Šapica volunteers are always looking for temporary foster parents who would offer our animal protégés a temporary home. Temporary foster parents are, in other words, as the name itself says, “nanny aunties and uncles“ of little doggies and kitties. Usually we look for that type of foster care for puppies and kittens, and for old and sick animals due to their weak immune system. In short, for those animals that the life in the shelter is harmful for their overall medical condition and development.
Šapica Association covers veterinary costs, food costs and other necessities for their proteges in temporary foster care.
Since many of Šapica’s followers are interested in various information regarding temporary fostering, we asked one of our “nannies“ to describe her experience:
“My first experiences in temporary fostering were in 2011 and 2012 when on two occasions I temporary adopted a female dog from a animal protection association from Zagreb. However, later on I was not able to temporary foster anymore due to work related obligations.
Having seen photos of Lola on Šapica’s Facebook page my boyfriend Kristijan and I decided to temporary foster again in October 2012. After Lola had been successfully adopted, Tonkica followed and soon after that she went down the same happy road. We are temporarily fostering two little Labrador puppies right now.
Temporary fostering, first of all, as all other things in life has its upsides and downsides. Doggies, most often, require great engagement. Taking care of their health, a lot of attention, tenderness, patience… But, for everything you offer them that little creatures give back in a million times greater form of devotion and love.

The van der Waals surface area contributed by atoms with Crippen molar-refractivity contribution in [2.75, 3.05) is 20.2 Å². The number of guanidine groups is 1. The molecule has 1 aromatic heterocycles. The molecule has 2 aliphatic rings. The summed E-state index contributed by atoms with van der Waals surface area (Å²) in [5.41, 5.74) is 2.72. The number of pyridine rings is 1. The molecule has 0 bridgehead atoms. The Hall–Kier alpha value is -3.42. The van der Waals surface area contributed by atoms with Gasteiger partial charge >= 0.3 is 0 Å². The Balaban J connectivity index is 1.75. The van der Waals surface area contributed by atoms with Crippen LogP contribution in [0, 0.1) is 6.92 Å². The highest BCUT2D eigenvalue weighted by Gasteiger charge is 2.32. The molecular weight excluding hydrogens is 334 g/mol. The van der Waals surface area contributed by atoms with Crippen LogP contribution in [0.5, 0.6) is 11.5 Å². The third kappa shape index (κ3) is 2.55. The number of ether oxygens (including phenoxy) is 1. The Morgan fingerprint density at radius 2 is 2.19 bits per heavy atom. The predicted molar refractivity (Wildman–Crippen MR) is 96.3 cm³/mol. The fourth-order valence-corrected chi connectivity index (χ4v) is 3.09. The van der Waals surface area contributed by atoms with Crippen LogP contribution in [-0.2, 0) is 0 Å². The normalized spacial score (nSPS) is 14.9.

We have a wonderful German Shepherd bitch at home, but she was lucky not to feel the bitter life of an abandoned dog and she will never offers what an adopted dog offers. It is difficult to explain that level of connection and intimacy with the adopted dog that develops and then all that hard work, anxiety, worrying, become irrelevant and erased because for such little amount of attention they give back so much…
When it all adds up the hardest thing in temporary fostering is separation, i.e. the moment they go to their permanent family. Then, usually, worry about the dog appears, how will it cope with the new family, will it be sad, will the foster carers offer good and proper care. Regardless of all the checks the foster carer goes through, we all know they sometimes change their minds and give the doggy back and then the little fellow seams to be at the beginning all over again…
Also, when you’re expecting the arrival of the new little ones you never know what you can hope for. Some doggies have been through some unfortunate things in life and you can feel it in their overall state, adaptation time is different in every individual doggy, medical care is also always needed. I can go on enumerating individual things every one of them needs, but no burden is greater than the thought that there are innumerable beautiful furry creatures who are alone, scared, hungry, frostbitten.
And given that we have more or less proper requirements and a lot of love this way we offer them a home at least temporarily. Of course, until the moment they find the heart of the owner that will be only theirs and their best friend until the end…
No words can describe the moment when the doggy tucks in your bed in the morning or when he puts his head next to yours and waits for you to open your eyes, or the moment he learns to defecate outside and he asks you to take him out for the first time, or when he plays with a useless piece of paper in the most unbelievable ways… There are countless situations where they give us warmth, bring smile to your face, when you forgive them their shenanigans after they give you an warm look, when you are all in their world and you know the little time you set aside for them is their whole world.
Temporary fostering is a priceless experience, and the feeling when the little animal finds happiness and home fills you with the most positive feelings.
Dunja Kolić“
Translated by: Kristina Deskar